COLLEGE PARK – County officials are hoping for an economic development boom here now that two plots of land adjacent to the College Park Metro station are up for sale. The Washington Metropolitan Area Transit Authority (WMATA) has issued a request for proposals as it begins its search for partners to develop the land around […]
COLLEGE PARK – County officials are hoping for an economic development boom here now that two plots of land adjacent to the College Park Metro station are up for sale.
The Washington Metropolitan Area Transit Authority (WMATA) has issued a request for proposals as it begins its search for partners to develop the land around the current College Park Metro Station and garage, according to Stan Wall, WMATA director of real estate and planning.
“People ask me what is the big difference about this location compared to our other locations. The difference is that this is the first time that (Prince George’s County and WMATA) have come together in this way to make sure that we have a unified vision,” Wall said. “This time we want to be more accessible to pursue joint development at the College Park station.”
WMATA is offering two parcels of land surrounding the station, Wall said, totaling 5.7 acres. The site consists of the service parking lot, Wall said, as well as the bus loading zone.
Development of the area is essential, Wall said, because of the surrounding area which includes the University of Maryland campus, a research park and a planned 13-story luxury hotel and convention story.
Ideally, Wall said, there would be residential development in the area as well as some retail services. WMATA’s goal is to add mixed-use development in the surrounding areas, he said, to further attract riders for the metro station and increase daily ridership.
This development would be unprecedented, Wall said. The most similar developments are by the Prince George’s Plaza Metro stop and Largo Town Center, he said.
“We don’t want this stop to look like any other Metro stop. We don’t want this to be like Prince George’s Plaza. We want this to be unique,” Wall said. “We want you to move at the same pace as us to make sure the project happens and it happens as quickly as possible.”
County Councilwoman Dannielle Glaros (District 3), who represents College Park, said there is a large opportunity for developers around the county. The two pieces of land WMATA and the county are offering are “phenomenal,” she said.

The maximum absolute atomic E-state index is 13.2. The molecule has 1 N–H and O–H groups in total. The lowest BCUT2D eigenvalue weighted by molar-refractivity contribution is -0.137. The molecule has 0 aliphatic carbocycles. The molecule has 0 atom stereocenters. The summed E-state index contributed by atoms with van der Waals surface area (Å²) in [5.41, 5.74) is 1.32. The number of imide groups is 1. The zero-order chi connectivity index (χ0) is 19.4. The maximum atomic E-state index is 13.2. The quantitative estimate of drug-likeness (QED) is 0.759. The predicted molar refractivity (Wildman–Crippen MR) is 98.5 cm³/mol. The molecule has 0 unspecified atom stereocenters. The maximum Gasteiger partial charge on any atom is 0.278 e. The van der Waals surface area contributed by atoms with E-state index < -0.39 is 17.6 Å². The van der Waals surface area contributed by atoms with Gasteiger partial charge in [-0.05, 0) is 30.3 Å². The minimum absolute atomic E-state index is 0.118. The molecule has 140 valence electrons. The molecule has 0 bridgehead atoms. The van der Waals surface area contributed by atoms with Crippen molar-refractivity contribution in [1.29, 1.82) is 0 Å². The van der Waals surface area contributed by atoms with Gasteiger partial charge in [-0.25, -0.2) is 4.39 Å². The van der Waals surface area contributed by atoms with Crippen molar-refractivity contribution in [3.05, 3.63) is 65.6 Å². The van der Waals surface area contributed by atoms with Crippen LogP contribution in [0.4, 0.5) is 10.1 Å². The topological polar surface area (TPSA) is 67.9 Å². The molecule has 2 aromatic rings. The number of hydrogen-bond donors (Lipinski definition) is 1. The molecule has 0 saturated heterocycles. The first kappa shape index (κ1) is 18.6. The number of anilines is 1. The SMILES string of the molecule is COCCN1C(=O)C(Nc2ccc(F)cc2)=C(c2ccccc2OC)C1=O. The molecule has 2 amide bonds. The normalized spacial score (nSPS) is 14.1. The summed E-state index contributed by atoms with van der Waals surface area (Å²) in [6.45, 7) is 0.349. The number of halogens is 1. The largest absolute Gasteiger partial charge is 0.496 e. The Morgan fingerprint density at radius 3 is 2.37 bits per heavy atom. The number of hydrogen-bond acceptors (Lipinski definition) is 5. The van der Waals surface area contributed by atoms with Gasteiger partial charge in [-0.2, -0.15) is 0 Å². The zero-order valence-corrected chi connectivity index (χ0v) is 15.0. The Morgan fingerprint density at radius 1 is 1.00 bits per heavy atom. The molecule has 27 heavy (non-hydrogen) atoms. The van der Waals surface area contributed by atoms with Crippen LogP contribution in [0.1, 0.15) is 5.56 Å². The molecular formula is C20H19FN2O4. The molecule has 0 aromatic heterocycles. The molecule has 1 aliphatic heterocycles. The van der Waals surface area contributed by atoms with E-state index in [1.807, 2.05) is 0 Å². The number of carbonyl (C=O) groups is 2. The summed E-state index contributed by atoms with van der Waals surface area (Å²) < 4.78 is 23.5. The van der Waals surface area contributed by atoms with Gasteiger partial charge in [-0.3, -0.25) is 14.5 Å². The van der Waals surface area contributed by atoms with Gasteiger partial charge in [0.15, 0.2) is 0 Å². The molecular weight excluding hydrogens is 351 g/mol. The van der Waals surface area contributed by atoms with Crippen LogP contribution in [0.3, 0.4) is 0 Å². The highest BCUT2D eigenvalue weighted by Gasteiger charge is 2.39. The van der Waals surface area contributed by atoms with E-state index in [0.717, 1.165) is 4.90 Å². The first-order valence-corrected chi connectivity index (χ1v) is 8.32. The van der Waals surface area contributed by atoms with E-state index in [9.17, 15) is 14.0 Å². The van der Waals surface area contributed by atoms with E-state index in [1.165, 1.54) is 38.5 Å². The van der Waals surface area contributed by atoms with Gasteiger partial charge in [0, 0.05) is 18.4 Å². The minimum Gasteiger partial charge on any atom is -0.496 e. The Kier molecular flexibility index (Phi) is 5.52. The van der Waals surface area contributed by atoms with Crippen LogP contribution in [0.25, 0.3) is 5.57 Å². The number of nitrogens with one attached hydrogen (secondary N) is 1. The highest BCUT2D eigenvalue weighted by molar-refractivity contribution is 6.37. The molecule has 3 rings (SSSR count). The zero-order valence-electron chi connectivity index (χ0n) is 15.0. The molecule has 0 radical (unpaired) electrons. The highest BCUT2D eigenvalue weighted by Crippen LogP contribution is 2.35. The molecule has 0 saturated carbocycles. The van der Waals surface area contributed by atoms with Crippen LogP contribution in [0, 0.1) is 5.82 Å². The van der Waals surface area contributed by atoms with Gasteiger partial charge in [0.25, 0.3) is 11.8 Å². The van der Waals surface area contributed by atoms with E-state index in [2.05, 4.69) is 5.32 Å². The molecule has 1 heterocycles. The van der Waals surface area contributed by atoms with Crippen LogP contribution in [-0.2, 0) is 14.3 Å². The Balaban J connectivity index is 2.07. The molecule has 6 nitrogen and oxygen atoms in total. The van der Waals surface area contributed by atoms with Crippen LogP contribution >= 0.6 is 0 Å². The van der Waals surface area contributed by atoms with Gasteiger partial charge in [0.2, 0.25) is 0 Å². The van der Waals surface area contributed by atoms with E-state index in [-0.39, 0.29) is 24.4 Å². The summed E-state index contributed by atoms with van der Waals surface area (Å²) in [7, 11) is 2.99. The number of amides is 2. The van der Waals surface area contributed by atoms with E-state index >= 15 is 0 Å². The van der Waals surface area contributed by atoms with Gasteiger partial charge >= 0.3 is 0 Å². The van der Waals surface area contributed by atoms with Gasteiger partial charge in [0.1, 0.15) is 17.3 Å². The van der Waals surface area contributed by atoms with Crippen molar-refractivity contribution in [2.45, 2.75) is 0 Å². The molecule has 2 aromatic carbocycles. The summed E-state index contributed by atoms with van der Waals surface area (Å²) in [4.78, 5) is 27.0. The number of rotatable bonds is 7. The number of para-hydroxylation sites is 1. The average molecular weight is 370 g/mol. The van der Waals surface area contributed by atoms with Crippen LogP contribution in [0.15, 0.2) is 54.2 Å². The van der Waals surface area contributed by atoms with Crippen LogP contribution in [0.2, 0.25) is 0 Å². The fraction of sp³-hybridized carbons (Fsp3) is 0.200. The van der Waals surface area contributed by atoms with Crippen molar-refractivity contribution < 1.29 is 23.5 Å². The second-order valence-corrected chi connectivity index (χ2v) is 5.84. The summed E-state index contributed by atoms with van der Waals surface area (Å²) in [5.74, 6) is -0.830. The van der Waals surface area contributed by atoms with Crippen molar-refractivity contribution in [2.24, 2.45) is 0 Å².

With the Purple Line coming to the county and other potential development, including the potential for the FBI headquarters to come to Greenbelt, the area is primed for growth, Glaros said. The only thing that is missing, she said, is more of a residential component to the area.
“These are wonderful opportunities right at the metro station. We’re looking for partners to be really apart of the future of the city of College Park and of the county,” Glaros said. “There is no other site like this that has these amenities and has these assets.”
College Park can serve as a gateway to Washington, D.C., Glaros said, as well as other key places around Prince George’s County after more development surfaces. There will be more opportunities for development in this area down the road, she said, and is worth the investment.
Prince George’s County has issued an invitation to bid for developers around the county, according to Brad Frome, Deputy Chief of Staff for County Executive Rushern Baker III. This gives developers an opportunity to negotiate with the county on what they want this project to look like, he said.
“When the county executive first came into office, he recognized that College Park and the University of Maryland needed to be taken advantage of,” Frome said. “That’s what this is.”
The county wants development at all metro stations, Frome said, but there are many amenities that will come with this project. Developers will have an opportunity to present their ideas to the county, he said, even if there is not necessarily a “market” for the idea at the time.
“You can sit down with us. We’re open. You can show us your numbers and your plan, and if we decide that it can work, there may be incentives that we can include in the deal,” Frome said.
The incentives that the county may provide are not in place yet, Frome said, and would depend on what the project is. Those incentives will be discussed with the Maryland-National Capital Park and Planning division of the county, he said.
The deadline for submitting a response to WMATA’s RFP is Oct. 19 at 2:30 p.m., Wall said. If required, the final proposals from developers will be due on Dec. 2. WMATA hopes to have a developer selected and started shortly after next year, he said.